how quickly enough oxygen gets into the person’s body." [same all respiratory emergencies]
Poisonings in Ontario
http://www.parachutecanada.org/downloads/policy/WhitePaper_Poisoning.pdf page 9
“Ontario Poison Control Centre over 60,000 calls 2008 .... 42% of poison exposures involved
children" poisoning or any drug OD are respiratory emergencies
Compressions only CPR AHA Guidelines 2010 Part 4
"Cardiopulmonary resuscitation (CPR) is a series of lifesaving actions that improve the chance of
survival following cardiac arrest." "Immediate recognition of cardiac arrest" [signs of cardiac
arrest totally different than respiratory emergency: No pallor; huge pupils; agonal gasps; seizure]
Sudden Cardiac arrest Agonal Breathing https://www.youtube.com/watch?v=CBMxH4xtE8w
Cardiac arrest from any respiratory emergency is an entirely different ANIMAL that a simple
cardiac arrest. All cells, tissues and organs have been severely damaged HYPOXIA (lack of
Canadian Red Cross CC only http://www.redcross.ca/what-we-do/first-aid-and-cpr/first-aid-at-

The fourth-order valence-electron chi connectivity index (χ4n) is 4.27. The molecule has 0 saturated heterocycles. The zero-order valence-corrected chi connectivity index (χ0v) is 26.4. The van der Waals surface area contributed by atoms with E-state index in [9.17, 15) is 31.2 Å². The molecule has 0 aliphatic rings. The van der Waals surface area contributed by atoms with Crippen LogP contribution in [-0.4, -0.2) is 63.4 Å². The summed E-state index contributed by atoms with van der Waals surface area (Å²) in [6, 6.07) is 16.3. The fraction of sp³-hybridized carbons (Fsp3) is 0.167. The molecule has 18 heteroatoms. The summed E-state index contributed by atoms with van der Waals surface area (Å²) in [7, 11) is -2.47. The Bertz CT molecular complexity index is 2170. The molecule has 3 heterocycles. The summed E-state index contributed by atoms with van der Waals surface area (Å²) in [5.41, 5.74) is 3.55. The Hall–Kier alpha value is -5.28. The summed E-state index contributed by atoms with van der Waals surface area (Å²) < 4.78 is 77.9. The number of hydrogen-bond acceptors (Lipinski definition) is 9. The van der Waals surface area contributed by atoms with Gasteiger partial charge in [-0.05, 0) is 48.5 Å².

"Compression-only CPR should not be used when the oxygen in the victim's body has likely
been used up, such as with a drowning victim or when a [any] respiratory emergency may have
caused the cardiac arrest." "When an infant or child's heart stops, it's usually because of a
respiratory emergency, such as choking or asthma, which uses up their body's oxygen."
Baby http://youtu.be/mSe2LUysxcg Moderated comments EMS & Medical Directors 2014
Compendium of Pharmaceuticals and Specialties 2015 page 2143
"Establish adequate respiratory exchange through the provision of a patient airway and
institution of assisted or controlled ventilation." "Naloxone should not be administered in the
absence of clinically significant respiratory or cardiovascular depression. Oxygen, iv fluids,
vasopressors and other supportive measures should be used as indicated."
[ACLS methods, all cells tissues and organs have suffered severe damage, hypoxia]
Physician’s Desk Reference 2015 page 2015
"In case of overdose, priorities are the re-establishment of a patent and protected airway and
institution of assisted or controlled ventilation if needed....Cardiac arrest or arrhythmias will
require advanced life support techniques."
Martindale ‘The Complete Drug Reference’ 35th Ed pages 87-8 & 1309
"Death may occur from respiratory failure...The triad of coma, pinpoint pupils, and respiratory